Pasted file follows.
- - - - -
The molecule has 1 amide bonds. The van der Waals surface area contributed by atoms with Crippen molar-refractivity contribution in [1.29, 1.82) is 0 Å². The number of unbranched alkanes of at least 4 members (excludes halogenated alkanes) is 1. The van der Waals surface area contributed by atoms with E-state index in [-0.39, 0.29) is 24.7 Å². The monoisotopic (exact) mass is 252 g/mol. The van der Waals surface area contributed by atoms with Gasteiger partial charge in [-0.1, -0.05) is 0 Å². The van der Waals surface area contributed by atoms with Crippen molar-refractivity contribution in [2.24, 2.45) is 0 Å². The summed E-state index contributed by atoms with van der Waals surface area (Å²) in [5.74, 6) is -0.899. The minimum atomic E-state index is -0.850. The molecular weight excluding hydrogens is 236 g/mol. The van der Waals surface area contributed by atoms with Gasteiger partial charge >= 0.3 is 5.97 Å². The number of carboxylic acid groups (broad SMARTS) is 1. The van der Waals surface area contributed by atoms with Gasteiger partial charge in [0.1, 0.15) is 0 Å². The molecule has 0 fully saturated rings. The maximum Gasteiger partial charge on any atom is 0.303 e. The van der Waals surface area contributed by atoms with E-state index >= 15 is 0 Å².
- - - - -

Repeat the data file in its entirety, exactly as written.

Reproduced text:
The molecule has 1 amide bonds. The van der Waals surface area contributed by atoms with Crippen molar-refractivity contribution in [1.29, 1.82) is 0 Å². The number of unbranched alkanes of at least 4 members (excludes halogenated alkanes) is 1. The van der Waals surface area contributed by atoms with E-state index in [-0.39, 0.29) is 24.7 Å². The monoisotopic (exact) mass is 252 g/mol. The van der Waals surface area contributed by atoms with Gasteiger partial charge in [-0.1, -0.05) is 0 Å². The van der Waals surface area contributed by atoms with Crippen molar-refractivity contribution in [2.24, 2.45) is 0 Å². The summed E-state index contributed by atoms with van der Waals surface area (Å²) in [5.74, 6) is -0.899. The minimum atomic E-state index is -0.850. The molecular weight excluding hydrogens is 236 g/mol. The van der Waals surface area contributed by atoms with Gasteiger partial charge >= 0.3 is 5.97 Å². The number of carboxylic acid groups (broad SMARTS) is 1. The van der Waals surface area contributed by atoms with Gasteiger partial charge in [0.1, 0.15) is 0 Å². The molecule has 0 fully saturated rings. The maximum Gasteiger partial charge on any atom is 0.303 e. The van der Waals surface area contributed by atoms with E-state index >= 15 is 0 Å².